The New, “Progressive” Public Morality

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Toby Young, British journalist and founder of the Free Speech Union, in conversation with Simon Calvert of the Christian Institute, has some insightful comments about the new “progressive” public morality (i.e. normalization of homosexuality and transgenderism, unrestricted abortion rights, etc.).

I am posting this not just because I agree with him (except for his use of “woke” to describe the new morality[1]), but to underline the main point in my recent post about Disney:

Most of the people who have subscribed to this new pulic morality sincerely believe themselves to be good, moral people; even some Christians have become persuaded of the new morality and have convinced themselves that just as we have abolished slavery so we need to abolish traditional sexual mores in order to be truly loving.

A “Christian” culture war rhetoric demonizing them and casting aspersions on their motives is effectively our version of “cancel culture” and will neither turn our society around, nor protect our children, nor increase the likelihood of winning people to Christ—which, after all, should be the church’s main goal.

Instead we should do as Christ did: compassionately, lovingly calling people to repentance, praying that the Holy Spirit would open their eyes to the deception of this new morality.

When we have an opportunity to oppose the new morality in the political realm (from school boards on up) we will be much more persuasive if we do so in a rational, measured tone and without resorting to personal invective. As Proverbs 15:1 says, “A gentle answer turns away anger, but a harsh word stirs up wrath.”

Here is Toby Young:

We have to try to understand why it has become harder and harder to disagree about essential values in the public square without falling out with each other, and why cancel culture has metastasized to become such an all-encompassing blight. I think it has something to do with the ebbing away of the Christian tide.

In the nineteenth century, and even in the first part of the twentieth century, we were a  Christian society, and the sacred values we were expected to observe were Christian values, and if someone comitted adultery, or got divorced, or was born out of wedlock, there was serious social stigma attached to that. We had a kind of public morality which people were expected to observe, and if they didn’t, they were sort of outcast, or they were in some kind of Bohemian sub-culture. There was some tolerance for people who didn’t believe, more tolerance, particularly towards the end of the nineteenth century, in the higher education sector, towards people who challenged the prevailing orthodoxies, more tolerance than there is now.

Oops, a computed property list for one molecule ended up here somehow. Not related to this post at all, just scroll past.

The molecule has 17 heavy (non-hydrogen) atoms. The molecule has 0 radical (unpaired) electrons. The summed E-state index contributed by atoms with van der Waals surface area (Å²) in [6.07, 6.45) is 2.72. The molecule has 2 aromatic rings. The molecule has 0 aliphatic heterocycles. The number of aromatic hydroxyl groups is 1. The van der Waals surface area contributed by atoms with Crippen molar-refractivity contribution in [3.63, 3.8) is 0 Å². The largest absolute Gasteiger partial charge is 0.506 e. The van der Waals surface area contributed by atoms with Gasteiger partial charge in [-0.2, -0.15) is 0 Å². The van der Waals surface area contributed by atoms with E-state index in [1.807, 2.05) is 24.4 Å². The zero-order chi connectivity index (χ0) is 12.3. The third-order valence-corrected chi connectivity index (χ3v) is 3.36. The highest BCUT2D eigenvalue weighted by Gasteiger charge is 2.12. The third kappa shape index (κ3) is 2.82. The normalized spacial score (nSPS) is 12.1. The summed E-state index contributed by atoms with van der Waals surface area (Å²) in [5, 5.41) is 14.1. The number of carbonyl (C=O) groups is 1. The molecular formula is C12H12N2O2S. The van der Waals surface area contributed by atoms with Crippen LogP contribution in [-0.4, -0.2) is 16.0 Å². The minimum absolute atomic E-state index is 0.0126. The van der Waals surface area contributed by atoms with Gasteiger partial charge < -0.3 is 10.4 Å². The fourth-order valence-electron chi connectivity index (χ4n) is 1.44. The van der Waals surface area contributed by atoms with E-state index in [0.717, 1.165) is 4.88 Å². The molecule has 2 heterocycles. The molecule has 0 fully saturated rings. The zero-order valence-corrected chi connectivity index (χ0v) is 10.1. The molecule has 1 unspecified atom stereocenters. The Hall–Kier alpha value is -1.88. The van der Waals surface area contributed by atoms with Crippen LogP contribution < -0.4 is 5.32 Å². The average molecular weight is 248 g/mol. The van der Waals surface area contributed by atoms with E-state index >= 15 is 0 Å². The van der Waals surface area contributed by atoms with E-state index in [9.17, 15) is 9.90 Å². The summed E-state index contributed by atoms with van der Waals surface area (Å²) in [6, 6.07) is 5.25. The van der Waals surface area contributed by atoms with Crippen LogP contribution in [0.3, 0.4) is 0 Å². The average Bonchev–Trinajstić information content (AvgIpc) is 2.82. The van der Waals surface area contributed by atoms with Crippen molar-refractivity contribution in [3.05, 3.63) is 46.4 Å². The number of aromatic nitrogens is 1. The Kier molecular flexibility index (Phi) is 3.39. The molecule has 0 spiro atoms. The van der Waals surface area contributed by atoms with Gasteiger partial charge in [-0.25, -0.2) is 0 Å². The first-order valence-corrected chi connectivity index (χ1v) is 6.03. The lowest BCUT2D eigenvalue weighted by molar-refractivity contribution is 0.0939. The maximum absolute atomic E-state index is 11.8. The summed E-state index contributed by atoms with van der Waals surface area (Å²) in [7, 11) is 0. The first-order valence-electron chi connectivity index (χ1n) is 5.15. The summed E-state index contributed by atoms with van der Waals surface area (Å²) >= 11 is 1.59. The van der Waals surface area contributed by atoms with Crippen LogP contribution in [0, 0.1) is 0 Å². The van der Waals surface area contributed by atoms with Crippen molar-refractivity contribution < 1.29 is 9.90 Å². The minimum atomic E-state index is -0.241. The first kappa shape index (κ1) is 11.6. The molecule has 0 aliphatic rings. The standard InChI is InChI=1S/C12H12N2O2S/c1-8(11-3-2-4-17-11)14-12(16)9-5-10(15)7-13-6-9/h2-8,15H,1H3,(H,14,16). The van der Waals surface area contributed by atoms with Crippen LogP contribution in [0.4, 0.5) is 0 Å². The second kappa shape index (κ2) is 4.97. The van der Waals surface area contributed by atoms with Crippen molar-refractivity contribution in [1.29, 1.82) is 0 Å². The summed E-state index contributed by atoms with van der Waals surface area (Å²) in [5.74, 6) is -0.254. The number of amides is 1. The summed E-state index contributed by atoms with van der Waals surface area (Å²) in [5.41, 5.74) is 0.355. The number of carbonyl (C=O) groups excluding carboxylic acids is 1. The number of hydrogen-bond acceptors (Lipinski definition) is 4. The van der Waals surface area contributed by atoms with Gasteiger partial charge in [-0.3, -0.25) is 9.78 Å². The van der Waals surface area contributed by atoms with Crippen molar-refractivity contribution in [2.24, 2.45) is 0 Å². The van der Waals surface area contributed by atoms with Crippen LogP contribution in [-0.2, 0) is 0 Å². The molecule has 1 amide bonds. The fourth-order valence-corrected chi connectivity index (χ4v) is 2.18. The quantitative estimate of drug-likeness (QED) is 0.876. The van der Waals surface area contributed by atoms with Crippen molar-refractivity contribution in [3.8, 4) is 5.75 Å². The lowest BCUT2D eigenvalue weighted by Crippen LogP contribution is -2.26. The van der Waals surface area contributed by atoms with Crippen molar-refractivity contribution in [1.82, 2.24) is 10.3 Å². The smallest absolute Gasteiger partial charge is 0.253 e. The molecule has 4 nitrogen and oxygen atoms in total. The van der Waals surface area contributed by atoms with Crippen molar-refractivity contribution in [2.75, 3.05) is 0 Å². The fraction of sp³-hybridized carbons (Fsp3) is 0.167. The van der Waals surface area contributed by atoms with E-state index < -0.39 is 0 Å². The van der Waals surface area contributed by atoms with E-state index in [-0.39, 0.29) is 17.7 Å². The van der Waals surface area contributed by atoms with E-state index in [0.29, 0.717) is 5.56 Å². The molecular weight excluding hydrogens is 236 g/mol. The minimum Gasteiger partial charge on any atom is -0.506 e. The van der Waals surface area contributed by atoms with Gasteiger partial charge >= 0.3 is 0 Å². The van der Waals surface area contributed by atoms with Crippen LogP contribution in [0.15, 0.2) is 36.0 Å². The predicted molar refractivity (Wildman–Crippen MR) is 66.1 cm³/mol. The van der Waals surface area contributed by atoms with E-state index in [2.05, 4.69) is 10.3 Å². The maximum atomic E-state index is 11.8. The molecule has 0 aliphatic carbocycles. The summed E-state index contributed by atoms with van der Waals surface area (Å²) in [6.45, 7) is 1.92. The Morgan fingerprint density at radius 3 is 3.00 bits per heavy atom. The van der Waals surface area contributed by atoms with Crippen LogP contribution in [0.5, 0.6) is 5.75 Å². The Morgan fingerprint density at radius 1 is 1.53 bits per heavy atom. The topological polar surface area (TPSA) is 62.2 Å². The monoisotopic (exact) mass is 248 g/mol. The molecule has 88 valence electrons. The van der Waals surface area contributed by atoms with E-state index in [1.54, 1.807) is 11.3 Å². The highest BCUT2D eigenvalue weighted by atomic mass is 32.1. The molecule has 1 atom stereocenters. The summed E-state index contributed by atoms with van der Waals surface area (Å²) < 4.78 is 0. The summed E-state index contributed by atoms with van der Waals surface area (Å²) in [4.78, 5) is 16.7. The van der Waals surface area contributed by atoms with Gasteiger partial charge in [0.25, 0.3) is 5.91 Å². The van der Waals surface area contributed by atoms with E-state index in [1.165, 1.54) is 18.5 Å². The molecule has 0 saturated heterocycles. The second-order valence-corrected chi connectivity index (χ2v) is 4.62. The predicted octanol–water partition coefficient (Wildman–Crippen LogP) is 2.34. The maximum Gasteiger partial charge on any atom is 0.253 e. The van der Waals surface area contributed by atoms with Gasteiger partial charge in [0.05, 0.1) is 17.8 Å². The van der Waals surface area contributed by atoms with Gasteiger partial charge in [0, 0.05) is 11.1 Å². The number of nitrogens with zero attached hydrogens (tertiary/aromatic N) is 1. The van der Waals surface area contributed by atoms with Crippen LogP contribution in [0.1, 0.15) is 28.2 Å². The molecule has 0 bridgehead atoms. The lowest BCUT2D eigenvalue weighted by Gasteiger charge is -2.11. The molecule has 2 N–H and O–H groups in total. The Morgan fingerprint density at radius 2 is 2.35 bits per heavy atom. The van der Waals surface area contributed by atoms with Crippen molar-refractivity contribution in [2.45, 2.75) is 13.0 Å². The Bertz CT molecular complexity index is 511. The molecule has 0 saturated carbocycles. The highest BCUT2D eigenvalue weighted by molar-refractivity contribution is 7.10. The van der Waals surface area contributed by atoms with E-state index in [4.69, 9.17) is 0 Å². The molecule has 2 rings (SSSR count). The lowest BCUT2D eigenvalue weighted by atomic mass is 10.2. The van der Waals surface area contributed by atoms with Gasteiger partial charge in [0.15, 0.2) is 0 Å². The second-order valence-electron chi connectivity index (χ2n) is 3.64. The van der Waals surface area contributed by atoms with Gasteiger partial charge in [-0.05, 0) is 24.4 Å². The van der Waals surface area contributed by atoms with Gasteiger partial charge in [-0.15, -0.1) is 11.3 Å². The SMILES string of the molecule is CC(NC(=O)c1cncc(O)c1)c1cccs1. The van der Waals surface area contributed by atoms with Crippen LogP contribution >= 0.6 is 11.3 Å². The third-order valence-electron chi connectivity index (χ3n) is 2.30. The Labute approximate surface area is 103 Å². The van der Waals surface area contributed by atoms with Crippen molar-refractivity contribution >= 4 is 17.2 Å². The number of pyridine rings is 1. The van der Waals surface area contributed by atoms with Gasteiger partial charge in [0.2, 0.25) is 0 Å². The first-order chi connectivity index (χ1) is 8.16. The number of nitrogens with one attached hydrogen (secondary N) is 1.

So as the Christian tide ebbed away, so this morality faded, and particularly in the 1960s and 1970s all the taboos which had constrained people’s behavior, the moral taboos, fell away and there was a brief period where we enjoyed this intellectual, sexual freedom, and everyone thought that was what the future was going to be.

But then, intererestingly, people seemingly found it quite difficult to cope with that degree of freedom, and they’ve embraced another, even more dogmatic morality, which in the past ten, fifteen years has become the public morality.

So, after a brief interlude, one public morality has been replaced by another. And if you don’t sign up to the articles of faith of that political morality, you are now outcast, probably more outcast than you were if you didn’t sign up to the articles of the Christian faith in the nineteenth and early twentieth century.

And I think that’s really what has happend: we have embraced this new, secular public morality which is actually, interestingly, much more puritanical, and censorious, and authoritarian, than the seemingly much more gentle Christian morality which at least allowed for forgiveness, a path back, redemption, but which this new public morality seemingly doesn’t allow for. And I think that’s why we live in an increasingly intoletant society, why, if you don’t sign up to the shibbolets of the “woke church”, you end up kind of cast out; and, curiously, a lot of people who find themselves at odds with the articles of faith of that new public morality are orthodox Christians.

  1. I believe using “woke” to describe the new morality’s sexual agenda is a mis-appropriation of a term that belongs to people of color in their fight against racism,  and mis-using it this way equates support of traditional Christian beliefs, and opposition to “progressive” beliefs, about sex, marriage, and the sanctity of life with racism, which is nonsense.[]
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